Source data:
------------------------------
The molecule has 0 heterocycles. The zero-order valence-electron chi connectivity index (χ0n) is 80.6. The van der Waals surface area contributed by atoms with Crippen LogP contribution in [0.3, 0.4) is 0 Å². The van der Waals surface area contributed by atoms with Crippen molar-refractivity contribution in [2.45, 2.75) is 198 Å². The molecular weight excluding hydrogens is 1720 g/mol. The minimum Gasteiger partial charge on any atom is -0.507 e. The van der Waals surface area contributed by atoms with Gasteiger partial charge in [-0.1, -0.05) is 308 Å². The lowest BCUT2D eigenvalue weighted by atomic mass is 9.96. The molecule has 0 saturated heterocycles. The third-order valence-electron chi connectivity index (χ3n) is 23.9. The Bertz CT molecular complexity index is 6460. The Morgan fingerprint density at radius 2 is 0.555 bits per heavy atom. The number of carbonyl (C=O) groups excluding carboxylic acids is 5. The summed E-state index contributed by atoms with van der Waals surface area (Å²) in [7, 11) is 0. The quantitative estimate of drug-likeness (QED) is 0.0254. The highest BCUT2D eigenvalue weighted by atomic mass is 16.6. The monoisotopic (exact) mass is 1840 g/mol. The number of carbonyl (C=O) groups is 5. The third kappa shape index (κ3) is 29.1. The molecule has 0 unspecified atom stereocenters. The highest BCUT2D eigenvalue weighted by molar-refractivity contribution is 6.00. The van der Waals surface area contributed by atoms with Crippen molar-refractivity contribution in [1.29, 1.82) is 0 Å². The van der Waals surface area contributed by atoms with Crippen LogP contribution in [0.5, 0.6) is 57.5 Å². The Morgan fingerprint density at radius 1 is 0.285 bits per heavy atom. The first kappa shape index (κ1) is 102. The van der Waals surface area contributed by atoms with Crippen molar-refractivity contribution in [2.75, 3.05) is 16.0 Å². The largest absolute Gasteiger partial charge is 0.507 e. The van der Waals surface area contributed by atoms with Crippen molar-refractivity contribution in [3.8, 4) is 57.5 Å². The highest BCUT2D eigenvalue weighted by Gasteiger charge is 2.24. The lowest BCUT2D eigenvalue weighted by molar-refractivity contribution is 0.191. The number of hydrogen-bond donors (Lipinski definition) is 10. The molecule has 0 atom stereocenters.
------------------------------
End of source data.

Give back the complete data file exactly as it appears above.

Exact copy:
The molecule has 0 heterocycles. The zero-order valence-electron chi connectivity index (χ0n) is 80.6. The van der Waals surface area contributed by atoms with Crippen LogP contribution in [0.3, 0.4) is 0 Å². The van der Waals surface area contributed by atoms with Crippen molar-refractivity contribution in [2.45, 2.75) is 198 Å². The molecular weight excluding hydrogens is 1720 g/mol. The minimum Gasteiger partial charge on any atom is -0.507 e. The van der Waals surface area contributed by atoms with Gasteiger partial charge in [-0.1, -0.05) is 308 Å². The lowest BCUT2D eigenvalue weighted by atomic mass is 9.96. The molecule has 0 saturated heterocycles. The third-order valence-electron chi connectivity index (χ3n) is 23.9. The Bertz CT molecular complexity index is 6460. The Morgan fingerprint density at radius 2 is 0.555 bits per heavy atom. The number of carbonyl (C=O) groups excluding carboxylic acids is 5. The summed E-state index contributed by atoms with van der Waals surface area (Å²) in [7, 11) is 0. The quantitative estimate of drug-likeness (QED) is 0.0254. The highest BCUT2D eigenvalue weighted by atomic mass is 16.6. The monoisotopic (exact) mass is 1840 g/mol. The number of carbonyl (C=O) groups is 5. The third kappa shape index (κ3) is 29.1. The molecule has 0 unspecified atom stereocenters. The highest BCUT2D eigenvalue weighted by molar-refractivity contribution is 6.00. The van der Waals surface area contributed by atoms with Crippen molar-refractivity contribution in [1.29, 1.82) is 0 Å². The van der Waals surface area contributed by atoms with Crippen LogP contribution in [0.5, 0.6) is 57.5 Å². The Morgan fingerprint density at radius 1 is 0.285 bits per heavy atom. The first kappa shape index (κ1) is 102. The van der Waals surface area contributed by atoms with Crippen molar-refractivity contribution in [2.75, 3.05) is 16.0 Å². The largest absolute Gasteiger partial charge is 0.507 e. The van der Waals surface area contributed by atoms with Crippen molar-refractivity contribution in [3.8, 4) is 57.5 Å². The highest BCUT2D eigenvalue weighted by Gasteiger charge is 2.24. The lowest BCUT2D eigenvalue weighted by molar-refractivity contribution is 0.191. The number of hydrogen-bond donors (Lipinski definition) is 10. The molecule has 0 atom stereocenters.